The Mercedes-Benz EQC will set the direction for the German automaker’s upcoming rollout of electric vehicles.
As one of 10 electrified models scheduled to launch by 2022, the EQC headlines the German automaker’s new, all-electric EQ sub-brand, which will span full-size crossovers to Smart brand-sized compacts. The new product portfolio will focus on connected, digital services that bring conveniences such as optimized navigation routes and pre-entry climate control to the cabin.
The five-passenger EQC 400 midsize luxury crossover, which made its U.S. debut earlier this month at the Consumer Electronics Show in Las Vegas, goes on sale early next year.
The sporty SUV runs on an 80-kilowatt-hour battery and a pair of electric motors to deliver a combined output of 402 horsepower and an estimated range of 279 miles on the European NEDC cycle. Besides the crossover’s green credential, Mercedes is touting its ample cargo room and trailer hitch.
‘The end of compromise’
“It’s the end of compromise,” said Leonhard Gebel, product manager for the new model. “It’s a real Mercedes, but it’s electric.”
The EQC sports a muscular profile, coupe-like, extended roofline and low shoulder. Its Night Design features a glowing Mercedes star set against the black panel grille and exterior lights that create the impression of a continuous horizontal light band, allowing the car to visually pop in the dark.
Looks aside, the automaker says it’s focusing its message on Mercedes’ reputation for safety, luxury and quality as well as on the vehicle’s practicality and the electric drivetrain’s capability. By the EQC’s 2020 launch, Mercedes will have tested 200 prototypes and preproduction versions across several million miles through North America, Europe, Asia and Africa.
To EV or not to EV
“Sometimes we have customers who are a little scared,” said Bastian Schult, testing engineer for the EQC line. “They ask, ‘Is it practical for me to drive an electric vehicle or not?’ ”
To assuage concerns over range anxiety, Schult and Gebel point to the EQC’s recent, 228-mile roundtrip test drive between Silicon Valley and Big Sur. Even weighed down with four adult passengers, the crossover returned with 7 percent of its battery charge remaining.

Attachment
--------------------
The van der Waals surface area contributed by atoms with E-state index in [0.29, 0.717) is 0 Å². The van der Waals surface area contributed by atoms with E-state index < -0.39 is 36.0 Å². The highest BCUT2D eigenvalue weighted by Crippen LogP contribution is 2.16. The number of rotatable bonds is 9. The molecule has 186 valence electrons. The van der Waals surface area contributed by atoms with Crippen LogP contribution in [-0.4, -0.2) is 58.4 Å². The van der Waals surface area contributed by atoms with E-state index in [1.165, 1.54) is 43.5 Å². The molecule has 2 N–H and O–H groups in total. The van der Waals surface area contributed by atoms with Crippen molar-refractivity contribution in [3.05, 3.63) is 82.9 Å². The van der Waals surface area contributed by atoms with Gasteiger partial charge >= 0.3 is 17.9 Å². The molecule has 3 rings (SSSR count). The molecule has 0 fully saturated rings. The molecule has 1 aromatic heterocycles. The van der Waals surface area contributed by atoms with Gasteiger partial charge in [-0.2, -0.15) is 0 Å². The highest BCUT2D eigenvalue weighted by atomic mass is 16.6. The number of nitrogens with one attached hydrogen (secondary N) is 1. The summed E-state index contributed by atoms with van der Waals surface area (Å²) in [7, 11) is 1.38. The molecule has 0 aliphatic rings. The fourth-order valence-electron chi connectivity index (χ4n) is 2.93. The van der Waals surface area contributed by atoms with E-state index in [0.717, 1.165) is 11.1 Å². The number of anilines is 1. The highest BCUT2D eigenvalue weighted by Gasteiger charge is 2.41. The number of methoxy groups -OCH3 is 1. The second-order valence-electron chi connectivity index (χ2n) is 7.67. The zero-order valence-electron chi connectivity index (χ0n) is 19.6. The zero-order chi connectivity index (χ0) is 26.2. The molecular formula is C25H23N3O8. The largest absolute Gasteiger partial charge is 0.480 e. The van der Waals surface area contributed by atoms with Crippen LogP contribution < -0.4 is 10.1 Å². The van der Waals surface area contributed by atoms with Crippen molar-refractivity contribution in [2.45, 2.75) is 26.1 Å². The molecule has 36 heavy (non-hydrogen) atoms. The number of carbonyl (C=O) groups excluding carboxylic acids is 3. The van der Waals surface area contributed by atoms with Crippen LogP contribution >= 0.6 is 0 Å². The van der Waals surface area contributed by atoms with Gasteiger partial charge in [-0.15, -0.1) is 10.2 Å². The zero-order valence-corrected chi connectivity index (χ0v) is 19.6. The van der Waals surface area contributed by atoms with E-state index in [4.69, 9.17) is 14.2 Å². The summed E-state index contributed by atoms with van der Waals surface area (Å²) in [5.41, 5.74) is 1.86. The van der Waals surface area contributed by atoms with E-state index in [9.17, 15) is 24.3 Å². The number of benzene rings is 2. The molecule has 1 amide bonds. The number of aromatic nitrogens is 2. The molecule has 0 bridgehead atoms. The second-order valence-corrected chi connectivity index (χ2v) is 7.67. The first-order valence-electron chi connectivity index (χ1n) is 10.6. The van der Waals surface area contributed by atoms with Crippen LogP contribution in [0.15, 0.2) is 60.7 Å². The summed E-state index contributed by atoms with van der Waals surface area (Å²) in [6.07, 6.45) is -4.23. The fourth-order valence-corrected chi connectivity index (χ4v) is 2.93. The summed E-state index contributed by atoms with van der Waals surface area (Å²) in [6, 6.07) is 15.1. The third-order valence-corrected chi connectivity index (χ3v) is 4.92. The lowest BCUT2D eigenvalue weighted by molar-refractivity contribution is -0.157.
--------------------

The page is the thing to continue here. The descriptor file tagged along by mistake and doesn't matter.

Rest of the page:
Mercedes configured the electric drivetrain to reduce power consumption by engineering the front electric motor for efficiency and the rear for sportiness. The compact electric drivetrains at each axle give the EQC the handling of an all-wheel drive vehicle. The SUV also comes with five modes to tune driving dynamics: comfort, eco, max range, sport and individual.
Mercedes says the car will travel from 0 to 60 mph in 4.9 seconds, with an electronically limited top speed of 112 mph. The battery will require around 40 minutes to charge from 10 percent to 80 percent.
The car will feature the automaker’s most recent version of its digital Mercedes me connect suite of services as well as its new MBUX – short for Mercedes-Benz User Experience – natural voice recognition and multimedia system. The interface will provide information specific to Mercedes’ EVs including range, energy flow and charge status.
“In the past, some people yelled at their cars like a drill sergeant breaking in new recruits,” said Ola Källenius, research and development chief for the automaker’s corporate parent, Daimler, noting that the new system understands and interprets natural speech patterns and colloquial language.
$23 billion investment
Daimler plans to invest $23 billion on battery cells for future vehicles through 2030. The EQC will be manufactured in Bremen, Germany, on a flexible production line that produces C-Class and GLC models. Future SUV models for the EQ brand will be produced at Mercedes’ Tuscaloosa, Ala., plant. A primary challenge for the automaker is to ramp up its battery-production facilities at its plant near Dresden, Germany, to meet the EQ lineup’s growing demand, Gebel said.
Mercedes’ rivals are also pouring money into electrifying their lineups. BMW plans to offer 25 hybrid and electric vehicles by 2025, including the iNext crossover in 2021. Audi plans to deliver a dozen fully electric models by 2025. Its first EV, the e-Tron midsize SUV, goes on sale this spring. Meanwhile, Cadillac plans to launch a fully electric midsize luxury crossover as the first vehicle built on General Motors’ new platform.
Sales of electric vehicles are expected to make up 6 percent of the U.S. new vehicle market by 2025, up from 1 percent in 2018, according to analytics firm IHS Markit. More than half of those sales are expected to come from electric SUVs because their size renders them practical enough to be used as the primary vehicle for some households.
“I think everyone agrees that electric cars are the future,” Gebel said. “Nobody knows what’s going on in these years.”